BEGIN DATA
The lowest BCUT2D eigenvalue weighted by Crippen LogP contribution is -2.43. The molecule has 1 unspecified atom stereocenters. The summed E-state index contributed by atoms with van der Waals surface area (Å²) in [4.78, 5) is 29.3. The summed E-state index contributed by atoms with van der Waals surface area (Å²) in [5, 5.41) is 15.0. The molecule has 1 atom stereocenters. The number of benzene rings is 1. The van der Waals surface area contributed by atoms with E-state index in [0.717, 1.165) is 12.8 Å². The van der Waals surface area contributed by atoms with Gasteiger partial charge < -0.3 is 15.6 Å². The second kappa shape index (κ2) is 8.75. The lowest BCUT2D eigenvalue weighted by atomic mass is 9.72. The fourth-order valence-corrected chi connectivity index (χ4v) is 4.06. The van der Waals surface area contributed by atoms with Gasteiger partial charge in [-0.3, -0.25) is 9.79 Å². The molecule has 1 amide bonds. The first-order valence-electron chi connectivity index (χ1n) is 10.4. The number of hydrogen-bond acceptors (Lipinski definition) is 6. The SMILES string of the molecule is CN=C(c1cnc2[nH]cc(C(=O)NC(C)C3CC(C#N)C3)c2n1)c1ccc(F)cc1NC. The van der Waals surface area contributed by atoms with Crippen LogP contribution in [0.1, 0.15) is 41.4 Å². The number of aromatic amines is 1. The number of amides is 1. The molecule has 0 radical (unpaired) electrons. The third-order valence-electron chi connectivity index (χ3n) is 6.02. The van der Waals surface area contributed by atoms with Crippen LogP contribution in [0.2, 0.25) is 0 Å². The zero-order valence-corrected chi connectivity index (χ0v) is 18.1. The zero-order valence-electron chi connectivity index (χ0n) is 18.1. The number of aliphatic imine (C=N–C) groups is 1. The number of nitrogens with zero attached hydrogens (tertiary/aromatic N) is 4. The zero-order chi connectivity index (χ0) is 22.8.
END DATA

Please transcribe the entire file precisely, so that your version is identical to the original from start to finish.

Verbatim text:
The lowest BCUT2D eigenvalue weighted by Crippen LogP contribution is -2.43. The molecule has 1 unspecified atom stereocenters. The summed E-state index contributed by atoms with van der Waals surface area (Å²) in [4.78, 5) is 29.3. The summed E-state index contributed by atoms with van der Waals surface area (Å²) in [5, 5.41) is 15.0. The molecule has 1 atom stereocenters. The number of benzene rings is 1. The van der Waals surface area contributed by atoms with E-state index in [0.717, 1.165) is 12.8 Å². The van der Waals surface area contributed by atoms with Gasteiger partial charge < -0.3 is 15.6 Å². The second kappa shape index (κ2) is 8.75. The lowest BCUT2D eigenvalue weighted by atomic mass is 9.72. The fourth-order valence-corrected chi connectivity index (χ4v) is 4.06. The van der Waals surface area contributed by atoms with Gasteiger partial charge in [-0.3, -0.25) is 9.79 Å². The molecule has 1 amide bonds. The first-order valence-electron chi connectivity index (χ1n) is 10.4. The number of hydrogen-bond acceptors (Lipinski definition) is 6. The SMILES string of the molecule is CN=C(c1cnc2[nH]cc(C(=O)NC(C)C3CC(C#N)C3)c2n1)c1ccc(F)cc1NC. The van der Waals surface area contributed by atoms with Crippen LogP contribution in [0.1, 0.15) is 41.4 Å². The number of aromatic amines is 1. The number of amides is 1. The molecule has 0 radical (unpaired) electrons. The third-order valence-electron chi connectivity index (χ3n) is 6.02. The van der Waals surface area contributed by atoms with Crippen LogP contribution in [0.2, 0.25) is 0 Å². The zero-order valence-corrected chi connectivity index (χ0v) is 18.1. The zero-order valence-electron chi connectivity index (χ0n) is 18.1. The number of aliphatic imine (C=N–C) groups is 1. The number of nitrogens with zero attached hydrogens (tertiary/aromatic N) is 4. The zero-order chi connectivity index (χ0) is 22.8.